The People’s National Party (PNP) is today (July 16) facing new fallout after its three sitting vice presidents Wykeham McNeill, Mikael Phillips, and Damion Crawford resigned from the organisation with immediate effect.
Party chairman Phillip Paulwell, who relinquished his role as vice president after a successful bid last November, also quit.
What’s more, reports have since surfaced that PNP Youth Organisation President Krystal Tomlinson has resigned from her post.
The four, in a joint statement on Friday, seemingly slammed the Golding-led hierarchy for faking attempts at unity within the fractious party, and their urgent withdrawals were deemed necessary to prevent further rifts and tension.
Phillips, who was recently nominated to remain vice , has withdrawn his intent to contest the upcoming elections.
September is the month usually earmarked for the PNP’s annual conference and the time at which leadership positions are contested in internal elections.
The tone of the statement was scathing, as the en bloc resignees bemoaned what they observed as insincerity from unnamed members within the PNP leadership sphere, and repeatedly underhandedness that has sabotaged the ‘Unity Committee’.
“Despite all the reasonable efforts to broker a platform of unity, there were otherwise covert attempts to sabotage the goal of peace and harmony with a plan to horde the available positions,” they argued.
Efforts by Our Today at garnering a comment or response from Opposition Leader Mark Golding, PNP General Secretary Dayton Campbell and Krystal Tomlinson were unsuccessful at the time of publication.
See the statement in full below:
“The People’s National Party’s vice presidents Damion Crawford, Wykeham McNeil and Mikael Phillips and Party Chairman, Phillip Paulwell, have resigned their positions with immediate effect.
Vice president Mikael Phillips, who was recently nominated, has also decided to withdraw his nomination to be a vice president.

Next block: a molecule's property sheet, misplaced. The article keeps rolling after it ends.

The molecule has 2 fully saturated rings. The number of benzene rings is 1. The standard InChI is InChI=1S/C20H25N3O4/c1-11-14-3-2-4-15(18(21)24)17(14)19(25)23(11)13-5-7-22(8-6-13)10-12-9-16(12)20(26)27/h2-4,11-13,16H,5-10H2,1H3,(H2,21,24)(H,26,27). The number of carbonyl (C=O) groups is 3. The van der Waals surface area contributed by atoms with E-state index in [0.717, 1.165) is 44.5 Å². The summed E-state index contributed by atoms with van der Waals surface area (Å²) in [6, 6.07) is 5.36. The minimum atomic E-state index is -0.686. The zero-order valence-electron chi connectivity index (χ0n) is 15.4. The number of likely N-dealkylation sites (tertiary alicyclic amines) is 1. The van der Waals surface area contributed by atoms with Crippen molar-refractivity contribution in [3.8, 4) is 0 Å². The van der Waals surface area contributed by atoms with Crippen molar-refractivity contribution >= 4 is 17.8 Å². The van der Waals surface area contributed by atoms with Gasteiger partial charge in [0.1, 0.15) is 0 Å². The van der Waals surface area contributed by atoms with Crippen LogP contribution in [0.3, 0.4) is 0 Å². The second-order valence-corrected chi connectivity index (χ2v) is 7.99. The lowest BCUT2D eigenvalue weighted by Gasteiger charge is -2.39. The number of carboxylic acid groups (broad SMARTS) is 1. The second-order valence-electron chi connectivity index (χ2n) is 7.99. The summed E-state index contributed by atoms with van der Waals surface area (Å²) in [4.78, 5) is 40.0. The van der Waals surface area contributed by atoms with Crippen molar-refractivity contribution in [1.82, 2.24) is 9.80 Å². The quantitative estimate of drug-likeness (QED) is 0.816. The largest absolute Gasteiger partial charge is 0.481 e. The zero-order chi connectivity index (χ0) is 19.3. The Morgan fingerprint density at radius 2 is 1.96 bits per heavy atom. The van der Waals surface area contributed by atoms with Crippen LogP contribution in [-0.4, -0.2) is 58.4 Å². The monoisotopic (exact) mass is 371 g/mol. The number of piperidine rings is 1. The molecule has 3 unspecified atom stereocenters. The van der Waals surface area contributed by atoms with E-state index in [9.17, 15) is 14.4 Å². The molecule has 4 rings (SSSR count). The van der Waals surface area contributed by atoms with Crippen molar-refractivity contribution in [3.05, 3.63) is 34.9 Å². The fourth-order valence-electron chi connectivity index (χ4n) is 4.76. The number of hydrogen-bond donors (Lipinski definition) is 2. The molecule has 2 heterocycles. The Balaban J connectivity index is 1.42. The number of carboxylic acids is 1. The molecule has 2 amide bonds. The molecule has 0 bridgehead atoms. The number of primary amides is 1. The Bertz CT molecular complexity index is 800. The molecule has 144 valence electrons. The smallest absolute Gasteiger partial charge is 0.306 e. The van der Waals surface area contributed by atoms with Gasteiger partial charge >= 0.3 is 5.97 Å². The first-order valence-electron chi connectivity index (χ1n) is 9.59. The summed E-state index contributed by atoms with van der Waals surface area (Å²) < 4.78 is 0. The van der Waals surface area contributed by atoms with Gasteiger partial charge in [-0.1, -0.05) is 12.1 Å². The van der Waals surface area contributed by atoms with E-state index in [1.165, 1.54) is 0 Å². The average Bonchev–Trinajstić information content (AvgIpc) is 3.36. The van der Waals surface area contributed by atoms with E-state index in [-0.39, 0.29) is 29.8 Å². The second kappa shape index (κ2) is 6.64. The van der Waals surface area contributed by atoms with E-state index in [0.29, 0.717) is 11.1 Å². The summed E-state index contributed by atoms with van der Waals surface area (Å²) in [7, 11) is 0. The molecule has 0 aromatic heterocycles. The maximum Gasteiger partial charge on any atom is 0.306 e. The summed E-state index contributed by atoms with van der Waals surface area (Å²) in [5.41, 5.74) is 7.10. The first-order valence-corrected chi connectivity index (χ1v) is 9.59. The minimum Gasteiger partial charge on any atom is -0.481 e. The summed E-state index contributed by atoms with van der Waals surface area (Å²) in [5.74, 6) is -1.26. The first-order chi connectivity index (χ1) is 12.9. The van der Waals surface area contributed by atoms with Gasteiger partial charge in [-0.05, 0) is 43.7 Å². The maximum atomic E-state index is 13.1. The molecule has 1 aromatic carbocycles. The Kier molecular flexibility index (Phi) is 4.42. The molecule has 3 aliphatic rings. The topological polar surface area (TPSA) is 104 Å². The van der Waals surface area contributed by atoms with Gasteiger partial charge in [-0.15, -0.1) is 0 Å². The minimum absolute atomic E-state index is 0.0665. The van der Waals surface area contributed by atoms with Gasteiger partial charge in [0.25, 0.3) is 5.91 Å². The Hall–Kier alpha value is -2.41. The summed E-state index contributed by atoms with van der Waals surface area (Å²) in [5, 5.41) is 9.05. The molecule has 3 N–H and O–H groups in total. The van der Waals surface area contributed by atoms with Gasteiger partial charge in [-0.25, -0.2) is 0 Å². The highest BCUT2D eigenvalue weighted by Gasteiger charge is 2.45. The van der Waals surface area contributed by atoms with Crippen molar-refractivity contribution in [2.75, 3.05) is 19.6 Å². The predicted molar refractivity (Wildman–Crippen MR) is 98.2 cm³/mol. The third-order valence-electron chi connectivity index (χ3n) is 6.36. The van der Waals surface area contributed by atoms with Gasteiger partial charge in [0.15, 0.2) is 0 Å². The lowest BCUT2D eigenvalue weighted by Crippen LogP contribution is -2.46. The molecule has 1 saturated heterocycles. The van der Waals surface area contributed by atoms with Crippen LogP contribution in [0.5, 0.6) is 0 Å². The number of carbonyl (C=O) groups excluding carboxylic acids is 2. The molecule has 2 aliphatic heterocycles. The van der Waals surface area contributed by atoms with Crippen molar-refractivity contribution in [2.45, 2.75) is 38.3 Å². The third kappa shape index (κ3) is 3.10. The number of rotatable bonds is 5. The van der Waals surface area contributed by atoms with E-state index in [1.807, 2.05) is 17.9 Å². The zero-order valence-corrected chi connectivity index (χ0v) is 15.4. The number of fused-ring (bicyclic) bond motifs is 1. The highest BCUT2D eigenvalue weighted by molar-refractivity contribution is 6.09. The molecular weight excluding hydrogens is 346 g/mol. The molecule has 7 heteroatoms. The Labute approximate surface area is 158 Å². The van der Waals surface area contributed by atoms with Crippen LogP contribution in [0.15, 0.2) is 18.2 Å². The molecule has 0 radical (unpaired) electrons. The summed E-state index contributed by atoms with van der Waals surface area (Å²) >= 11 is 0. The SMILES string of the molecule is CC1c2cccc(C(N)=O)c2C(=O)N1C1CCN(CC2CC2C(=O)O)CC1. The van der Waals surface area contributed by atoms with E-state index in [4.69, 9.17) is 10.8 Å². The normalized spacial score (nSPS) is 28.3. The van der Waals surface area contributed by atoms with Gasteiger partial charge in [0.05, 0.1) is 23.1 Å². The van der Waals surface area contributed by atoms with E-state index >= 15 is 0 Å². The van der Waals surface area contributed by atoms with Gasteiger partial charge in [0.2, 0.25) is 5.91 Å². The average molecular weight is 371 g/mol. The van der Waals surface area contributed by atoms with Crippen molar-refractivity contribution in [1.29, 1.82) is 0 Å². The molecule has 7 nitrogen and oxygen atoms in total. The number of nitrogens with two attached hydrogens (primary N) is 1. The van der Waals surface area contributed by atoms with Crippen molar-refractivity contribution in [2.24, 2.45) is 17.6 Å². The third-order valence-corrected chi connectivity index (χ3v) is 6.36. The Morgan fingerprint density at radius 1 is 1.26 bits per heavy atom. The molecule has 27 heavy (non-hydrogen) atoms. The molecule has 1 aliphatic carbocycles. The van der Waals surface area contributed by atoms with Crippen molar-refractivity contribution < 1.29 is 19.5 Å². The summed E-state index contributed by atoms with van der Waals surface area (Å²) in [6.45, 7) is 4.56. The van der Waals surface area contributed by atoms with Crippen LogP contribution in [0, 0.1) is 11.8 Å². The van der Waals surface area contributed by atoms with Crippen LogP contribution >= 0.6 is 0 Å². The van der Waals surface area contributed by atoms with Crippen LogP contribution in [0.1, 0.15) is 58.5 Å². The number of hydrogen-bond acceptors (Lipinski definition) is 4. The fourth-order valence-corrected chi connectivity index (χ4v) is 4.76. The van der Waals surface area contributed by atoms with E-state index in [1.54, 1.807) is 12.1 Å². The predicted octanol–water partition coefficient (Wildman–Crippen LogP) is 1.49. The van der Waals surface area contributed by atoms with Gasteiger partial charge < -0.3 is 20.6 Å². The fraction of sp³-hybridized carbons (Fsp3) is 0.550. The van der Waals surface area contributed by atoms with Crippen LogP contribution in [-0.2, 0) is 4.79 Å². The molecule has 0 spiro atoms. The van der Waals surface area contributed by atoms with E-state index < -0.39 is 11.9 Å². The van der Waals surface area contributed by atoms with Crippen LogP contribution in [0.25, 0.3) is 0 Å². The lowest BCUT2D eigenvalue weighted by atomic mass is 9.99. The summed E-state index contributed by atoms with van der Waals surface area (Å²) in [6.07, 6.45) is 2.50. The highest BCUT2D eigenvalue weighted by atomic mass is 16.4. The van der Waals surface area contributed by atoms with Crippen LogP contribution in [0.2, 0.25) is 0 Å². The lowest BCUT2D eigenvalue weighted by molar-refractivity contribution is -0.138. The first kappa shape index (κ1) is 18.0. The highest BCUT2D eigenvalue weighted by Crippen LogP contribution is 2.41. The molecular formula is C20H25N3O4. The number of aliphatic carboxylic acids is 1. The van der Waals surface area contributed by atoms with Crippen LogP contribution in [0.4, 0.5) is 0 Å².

We had engaged the wider leadership of the party in good faith negotiation to avoid a further widening of the internal rift, recognising that the party leader had declared publicly that the party could not countenance another divisive internal election at this time.
We arrived at this decision today recognising the risk of another internal election before the wounds of the last presidential elections were adequately healed.
The discussion within the party continued for more than three weeks, with some officers volunteering to step aside for the sake of unity.
However, we concluded that the sincerity of certain members of the leadership was not forthcoming and that the minimalist effort towards unity was a charade that is inimical to a genuine pursuit of unity.
Despite all the reasonable efforts to broker a platform of unity, there were otherwise covert attempts to sabotage the goal of peace and harmony with a plan to horde the available positions in line with previous public statements made by the leader, who pronounced a lack of trust for persons who did not support him in his campaign leadership and his preference to surround himself with only individuals who overtly endorsed his candidacy.
Therefore, to continue our sincere efforts to preserve our beloved party, which has served this nation well and has been at the forefront of much of its development, we have decided to resign from our current positions and turn our efforts towards rebuilding the constituency organisations.
The most recent achilles heel of the PNP has been the disunity that has plagued the party.
The level of disunity has deepened since the most recent internal election, where the victor has seemingly not acknowledged that unity is ultimately the responsibility of the victorious.
We further believe that the disunity and display of underhandedness have crippled the spirit and effectiveness of the Unity Committee.
Despite this unfortunate development, we are committed to the continued progress of the party.
To that end, we will work to advance the constituency organisations and develop ideas, policies and programmes around which the society can coalesce to address the issues and serve the Jamaican people.”